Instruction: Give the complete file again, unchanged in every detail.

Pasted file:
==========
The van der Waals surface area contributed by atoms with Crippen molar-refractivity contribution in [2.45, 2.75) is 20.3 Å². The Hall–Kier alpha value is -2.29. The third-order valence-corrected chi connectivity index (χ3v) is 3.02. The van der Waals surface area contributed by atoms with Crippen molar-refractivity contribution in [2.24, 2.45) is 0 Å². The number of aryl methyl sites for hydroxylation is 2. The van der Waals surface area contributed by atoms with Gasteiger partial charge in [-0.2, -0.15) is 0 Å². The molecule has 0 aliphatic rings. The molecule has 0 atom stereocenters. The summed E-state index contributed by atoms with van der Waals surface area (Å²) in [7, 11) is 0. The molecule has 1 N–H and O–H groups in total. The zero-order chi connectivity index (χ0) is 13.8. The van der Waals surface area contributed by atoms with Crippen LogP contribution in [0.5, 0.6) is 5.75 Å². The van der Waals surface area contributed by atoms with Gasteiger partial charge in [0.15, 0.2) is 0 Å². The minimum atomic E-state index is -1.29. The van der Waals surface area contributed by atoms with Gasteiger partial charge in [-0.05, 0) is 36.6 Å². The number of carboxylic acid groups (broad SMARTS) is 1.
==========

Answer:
The van der Waals surface area contributed by atoms with Crippen molar-refractivity contribution in [2.45, 2.75) is 20.3 Å². The Hall–Kier alpha value is -2.29. The third-order valence-corrected chi connectivity index (χ3v) is 3.02. The van der Waals surface area contributed by atoms with Crippen molar-refractivity contribution in [2.24, 2.45) is 0 Å². The number of aryl methyl sites for hydroxylation is 2. The van der Waals surface area contributed by atoms with Gasteiger partial charge in [-0.2, -0.15) is 0 Å². The molecule has 0 aliphatic rings. The molecule has 0 atom stereocenters. The summed E-state index contributed by atoms with van der Waals surface area (Å²) in [7, 11) is 0. The molecule has 1 N–H and O–H groups in total. The zero-order chi connectivity index (χ0) is 13.8. The van der Waals surface area contributed by atoms with Crippen LogP contribution in [0.5, 0.6) is 5.75 Å². The van der Waals surface area contributed by atoms with Gasteiger partial charge in [0.15, 0.2) is 0 Å². The minimum atomic E-state index is -1.29. The van der Waals surface area contributed by atoms with Gasteiger partial charge in [-0.05, 0) is 36.6 Å². The number of carboxylic acid groups (broad SMARTS) is 1.